Ten thousand trails both far and near are calling

George Brown

By George Brown

The reflections I share here are inspired by two books I recently read. One was about hiking the Appalachian Trail, (the AT) and the other about hiking the Pacific Crest Trail (the PCT). As some readers may know, the AT extends 2,200 miles from Georgia to Maine, passing through 14 states along the way. The lesser known PCT only passes through three states but covers roughly 2,600 miles as it rises from the Mojave Desert in Southern California to the high ridge trails of the Sierra Nevada Mountains, eventually connecting to the more forested trails of the Cascade Range in Oregon and Washington before ending at the Canadian border.

The first of these books, “A Walk in the Woods,” by Bill Bryson, is a hilariously humorous and occasionally contemplative story about his adventures on the AT. “A Walk in the Woods” is more about the trail, his hiking companion, Katz, and other characters he met along the way than it is about Bryson himself.

The second book, “Wild,” by Cheryl Strayed is the polar opposite. It is intensely introspective and only occasionally humorous. It includes interesting descriptions of the trail and the characters Strayed met along the way, but, mostly, “Wild” is a deeply raw personal reflection of Strayed’s childhood and young adulthood, and her search for new beginnings while solo hiking the PCT. In some ways, especially about childhood, Strayed’s story resonates with my own; different verses of the same song.

I could fill a volume with chapters about my childhood and perhaps one day I will. For now it is enough to say that my older brothers, my sister, and I more or less raised ourselves in the midst of, and in spite of, the raging inferno we called home. In a sense we were on our own and our time was our own, as we navigated our way through school and spent weekends and every summer day roaming through the woods, fields, and streams around us from dawn until dusk, and sometimes by moonlit night, as well. Although I did not think of it as such at the time, those childhood years were a sort of “self-guided hike” – a journey of self-discovery along a pathway that eventually led to a destination called adulthood.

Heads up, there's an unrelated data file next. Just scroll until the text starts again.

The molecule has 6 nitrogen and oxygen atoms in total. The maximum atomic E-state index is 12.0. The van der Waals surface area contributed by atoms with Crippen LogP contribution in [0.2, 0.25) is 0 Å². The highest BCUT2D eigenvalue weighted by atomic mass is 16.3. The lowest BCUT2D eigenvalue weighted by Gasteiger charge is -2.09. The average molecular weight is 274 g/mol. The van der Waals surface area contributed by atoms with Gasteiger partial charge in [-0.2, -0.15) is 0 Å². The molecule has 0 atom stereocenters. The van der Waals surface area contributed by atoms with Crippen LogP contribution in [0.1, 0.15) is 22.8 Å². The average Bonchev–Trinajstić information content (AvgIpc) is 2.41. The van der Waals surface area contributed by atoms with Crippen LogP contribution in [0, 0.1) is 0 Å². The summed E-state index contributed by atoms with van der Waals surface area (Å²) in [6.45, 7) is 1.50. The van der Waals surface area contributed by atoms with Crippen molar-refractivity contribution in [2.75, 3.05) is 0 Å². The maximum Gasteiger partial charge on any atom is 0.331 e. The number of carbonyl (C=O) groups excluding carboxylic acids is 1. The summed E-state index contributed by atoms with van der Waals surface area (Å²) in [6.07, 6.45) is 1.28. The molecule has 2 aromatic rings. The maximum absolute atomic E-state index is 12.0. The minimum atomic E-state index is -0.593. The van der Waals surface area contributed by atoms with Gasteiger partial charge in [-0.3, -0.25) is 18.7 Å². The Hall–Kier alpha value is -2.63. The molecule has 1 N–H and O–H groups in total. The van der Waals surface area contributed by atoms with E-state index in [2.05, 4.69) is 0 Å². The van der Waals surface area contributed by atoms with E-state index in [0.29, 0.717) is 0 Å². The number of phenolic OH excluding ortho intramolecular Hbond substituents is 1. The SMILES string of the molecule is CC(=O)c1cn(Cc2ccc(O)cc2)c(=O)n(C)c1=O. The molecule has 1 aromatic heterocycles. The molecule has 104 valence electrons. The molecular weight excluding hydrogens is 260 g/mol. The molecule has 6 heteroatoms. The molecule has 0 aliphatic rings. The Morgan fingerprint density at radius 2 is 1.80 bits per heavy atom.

Ah yes, adulthood, that place where we discover time is no longer our own; when the hourglass flips and we watch as the minutes, hours, days, weeks, and months of our lives slowly fill to the brim with obligations of family, community, and career. This is not to say adulthood cannot be an enjoyable time of life, and lucky is the man for whom it is because it continues unabated for at least 40 to 50 years.

Then, finally, at long last, and almost unexpectedly, the hourglass flips again and we arrive at that destination called retirement. Ah yes, retirement, that place where we discover time really can be ours again, if we choose to make it so. Maybe this is why they call it a second childhood.

Now two years into retirement, family and community remain important to me. I’ve even decided to allocate some time to a part time retirement career, but, as I consider how I will spend my remaining days, weeks, months, and years (not anticipating but knowing the hourglass of life will flip again), I cannot ignore that voice calling from deep within. The AT, the PCT, and ten thousand other trails both far and near are calling, urging me to come and discover them, and perhaps in so doing even to discover yet unknown things about myself and life.

“Tell me, what is it you plan to do with your one wild and precious life?” (Mary Oliver, “The Summer Day.”)

George Brown is a freelance writer. He and his wife, Yvonne, live in Jackson Township.